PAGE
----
Energy-Efficient Low-Power Mm-Scale Wireless Communication System
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Internet of Things (IoT) applications are being scaled to increasingly smaller sizes, introducing a need for low-power, energy-efficient RF wireless communication designs within miniaturized millimeter-scale systems. There are several challenges to be overcome. First, the antennae in the constrained dimensions of a miniaturized system have limited radiation efficiency and difficulty in matching because of their electrically small nature. Second, the battery capacity and driving ability are limited by the millimeter-scale size, which requires the radio system to be an energy-efficient and low-power design. Third, the high-power or large-size off-chip components such as the high performance >1MHz crystal oscillator or >1mF super cap also challenge the size and power constraints. This dissertation analyzed these challenges and proposed several new circuit architecture and system designs to solve them. Two prototypes of the proposed RF system were implemented for evaluation and verification. The first work is a 1.3µW back-scatter transceiver for an active, battery-powered, light-energy-harvesting 1×2.1×4 mm sensor with an integrated planar antenna, which improves the uplink distance while achieving ultra-low power consumption and exploiting the coherence of dual-side bands to improve interference rejection. The second work is a 1.5mW narrow-band, PLL-less quasi-coherent 1.5mW RF transmitter. It employs a polar-coded differential (D)BPSK modulation, a self-optimizing flicker-noise reduced LO, and an automatic impedance matching PA with a 7×7×12 mm codesigned antenna to improve transmission distance.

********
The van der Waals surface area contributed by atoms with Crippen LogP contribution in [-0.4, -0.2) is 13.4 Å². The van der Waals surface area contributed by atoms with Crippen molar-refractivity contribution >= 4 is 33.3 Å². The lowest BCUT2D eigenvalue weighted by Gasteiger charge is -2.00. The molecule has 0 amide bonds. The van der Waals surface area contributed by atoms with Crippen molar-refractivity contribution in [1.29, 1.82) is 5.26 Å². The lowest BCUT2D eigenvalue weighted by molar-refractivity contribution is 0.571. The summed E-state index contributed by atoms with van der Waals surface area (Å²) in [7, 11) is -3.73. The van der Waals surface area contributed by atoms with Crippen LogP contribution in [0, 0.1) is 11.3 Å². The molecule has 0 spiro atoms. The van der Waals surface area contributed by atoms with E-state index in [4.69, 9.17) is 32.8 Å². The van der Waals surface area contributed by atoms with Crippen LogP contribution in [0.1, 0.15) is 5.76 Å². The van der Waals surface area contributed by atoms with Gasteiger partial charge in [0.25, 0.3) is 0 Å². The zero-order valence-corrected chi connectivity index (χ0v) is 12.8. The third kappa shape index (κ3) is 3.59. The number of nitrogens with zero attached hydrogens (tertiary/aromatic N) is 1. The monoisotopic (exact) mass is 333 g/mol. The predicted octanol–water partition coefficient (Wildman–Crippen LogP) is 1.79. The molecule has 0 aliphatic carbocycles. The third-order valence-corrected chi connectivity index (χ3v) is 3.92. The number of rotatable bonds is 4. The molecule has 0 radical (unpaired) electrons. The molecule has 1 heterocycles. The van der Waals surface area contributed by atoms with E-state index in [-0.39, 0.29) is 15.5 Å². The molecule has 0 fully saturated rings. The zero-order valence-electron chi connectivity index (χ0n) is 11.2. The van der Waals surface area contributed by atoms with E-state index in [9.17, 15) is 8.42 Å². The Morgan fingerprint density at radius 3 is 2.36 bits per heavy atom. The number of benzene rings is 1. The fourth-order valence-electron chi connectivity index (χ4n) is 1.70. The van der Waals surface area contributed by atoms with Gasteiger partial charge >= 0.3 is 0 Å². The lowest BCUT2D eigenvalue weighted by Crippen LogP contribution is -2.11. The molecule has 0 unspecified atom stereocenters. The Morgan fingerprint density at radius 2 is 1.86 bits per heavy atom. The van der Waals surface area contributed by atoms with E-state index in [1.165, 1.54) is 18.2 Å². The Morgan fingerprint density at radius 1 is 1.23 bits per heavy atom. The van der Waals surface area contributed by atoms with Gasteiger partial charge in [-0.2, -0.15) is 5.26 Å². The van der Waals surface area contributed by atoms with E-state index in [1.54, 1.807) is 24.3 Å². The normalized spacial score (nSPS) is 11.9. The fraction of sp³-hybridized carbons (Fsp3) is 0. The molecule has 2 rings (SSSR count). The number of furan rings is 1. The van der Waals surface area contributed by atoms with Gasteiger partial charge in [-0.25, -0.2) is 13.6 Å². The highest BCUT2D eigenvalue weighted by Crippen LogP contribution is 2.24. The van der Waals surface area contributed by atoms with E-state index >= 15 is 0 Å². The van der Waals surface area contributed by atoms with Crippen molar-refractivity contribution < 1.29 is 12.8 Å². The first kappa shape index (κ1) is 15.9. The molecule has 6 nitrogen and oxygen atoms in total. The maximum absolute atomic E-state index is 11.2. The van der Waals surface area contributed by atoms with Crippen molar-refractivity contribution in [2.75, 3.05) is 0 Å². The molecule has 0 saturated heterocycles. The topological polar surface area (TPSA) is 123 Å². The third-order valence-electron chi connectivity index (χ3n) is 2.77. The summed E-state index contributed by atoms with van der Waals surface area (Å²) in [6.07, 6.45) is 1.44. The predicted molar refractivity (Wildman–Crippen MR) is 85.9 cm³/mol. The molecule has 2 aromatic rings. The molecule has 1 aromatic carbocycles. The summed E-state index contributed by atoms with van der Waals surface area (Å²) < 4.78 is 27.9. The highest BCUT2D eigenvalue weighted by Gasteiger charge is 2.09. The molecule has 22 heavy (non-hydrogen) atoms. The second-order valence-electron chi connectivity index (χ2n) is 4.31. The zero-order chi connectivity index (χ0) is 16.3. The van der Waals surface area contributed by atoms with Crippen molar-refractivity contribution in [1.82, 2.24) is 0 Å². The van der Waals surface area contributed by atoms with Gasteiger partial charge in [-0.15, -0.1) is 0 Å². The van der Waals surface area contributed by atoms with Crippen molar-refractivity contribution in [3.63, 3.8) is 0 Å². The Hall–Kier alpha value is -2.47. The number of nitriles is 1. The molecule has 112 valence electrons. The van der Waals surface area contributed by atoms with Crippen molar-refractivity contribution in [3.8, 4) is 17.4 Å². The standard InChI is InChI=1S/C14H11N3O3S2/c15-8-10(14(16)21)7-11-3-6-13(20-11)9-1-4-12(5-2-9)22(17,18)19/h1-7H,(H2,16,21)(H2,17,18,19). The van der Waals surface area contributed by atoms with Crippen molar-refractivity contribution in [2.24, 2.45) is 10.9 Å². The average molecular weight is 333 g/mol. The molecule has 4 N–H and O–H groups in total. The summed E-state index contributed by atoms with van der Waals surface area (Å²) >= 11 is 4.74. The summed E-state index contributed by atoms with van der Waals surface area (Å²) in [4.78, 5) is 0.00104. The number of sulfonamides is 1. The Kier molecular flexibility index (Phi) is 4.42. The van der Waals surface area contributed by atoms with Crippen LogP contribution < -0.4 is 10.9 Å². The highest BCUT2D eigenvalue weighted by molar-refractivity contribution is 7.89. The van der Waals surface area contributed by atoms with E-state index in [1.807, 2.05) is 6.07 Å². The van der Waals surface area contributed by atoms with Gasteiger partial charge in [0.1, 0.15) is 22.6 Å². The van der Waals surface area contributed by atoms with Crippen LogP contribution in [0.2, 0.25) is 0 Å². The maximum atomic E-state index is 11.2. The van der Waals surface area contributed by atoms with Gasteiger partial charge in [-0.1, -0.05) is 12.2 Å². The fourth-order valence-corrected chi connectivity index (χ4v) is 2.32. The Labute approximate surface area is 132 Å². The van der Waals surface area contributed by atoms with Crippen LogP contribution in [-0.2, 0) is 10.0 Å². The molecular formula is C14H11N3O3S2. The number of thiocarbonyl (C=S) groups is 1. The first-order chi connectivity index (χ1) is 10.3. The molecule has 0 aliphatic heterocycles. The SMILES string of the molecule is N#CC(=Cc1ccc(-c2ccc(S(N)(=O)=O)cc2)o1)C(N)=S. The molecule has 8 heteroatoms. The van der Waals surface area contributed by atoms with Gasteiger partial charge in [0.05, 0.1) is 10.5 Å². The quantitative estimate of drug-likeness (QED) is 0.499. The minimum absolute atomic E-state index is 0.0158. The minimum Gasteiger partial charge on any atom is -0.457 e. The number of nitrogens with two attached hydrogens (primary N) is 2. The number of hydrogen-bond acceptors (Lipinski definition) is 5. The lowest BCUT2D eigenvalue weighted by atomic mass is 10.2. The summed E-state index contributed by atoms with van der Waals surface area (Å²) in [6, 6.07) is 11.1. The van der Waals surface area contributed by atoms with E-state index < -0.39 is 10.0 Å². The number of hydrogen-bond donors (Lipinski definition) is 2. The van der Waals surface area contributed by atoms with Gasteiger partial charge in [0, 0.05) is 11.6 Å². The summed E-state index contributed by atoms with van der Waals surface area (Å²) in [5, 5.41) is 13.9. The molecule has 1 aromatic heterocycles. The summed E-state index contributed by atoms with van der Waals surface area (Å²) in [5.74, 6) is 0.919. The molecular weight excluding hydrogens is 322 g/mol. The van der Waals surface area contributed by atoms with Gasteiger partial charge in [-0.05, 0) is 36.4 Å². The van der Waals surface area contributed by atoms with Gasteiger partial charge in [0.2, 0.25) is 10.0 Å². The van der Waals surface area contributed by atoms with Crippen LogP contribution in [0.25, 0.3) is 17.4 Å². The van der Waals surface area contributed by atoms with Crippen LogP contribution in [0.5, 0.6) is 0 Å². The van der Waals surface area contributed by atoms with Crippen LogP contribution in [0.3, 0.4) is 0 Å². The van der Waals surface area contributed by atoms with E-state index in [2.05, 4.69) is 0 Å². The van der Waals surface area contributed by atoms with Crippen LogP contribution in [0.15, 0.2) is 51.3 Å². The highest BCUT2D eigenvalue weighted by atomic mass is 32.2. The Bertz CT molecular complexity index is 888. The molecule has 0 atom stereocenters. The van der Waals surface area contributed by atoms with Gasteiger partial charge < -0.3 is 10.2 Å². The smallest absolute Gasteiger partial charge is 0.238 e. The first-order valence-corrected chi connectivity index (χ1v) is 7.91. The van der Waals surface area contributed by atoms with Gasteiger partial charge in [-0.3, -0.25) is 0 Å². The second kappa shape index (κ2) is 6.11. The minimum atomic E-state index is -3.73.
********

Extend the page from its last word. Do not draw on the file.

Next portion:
Chair: Professor David Blaauw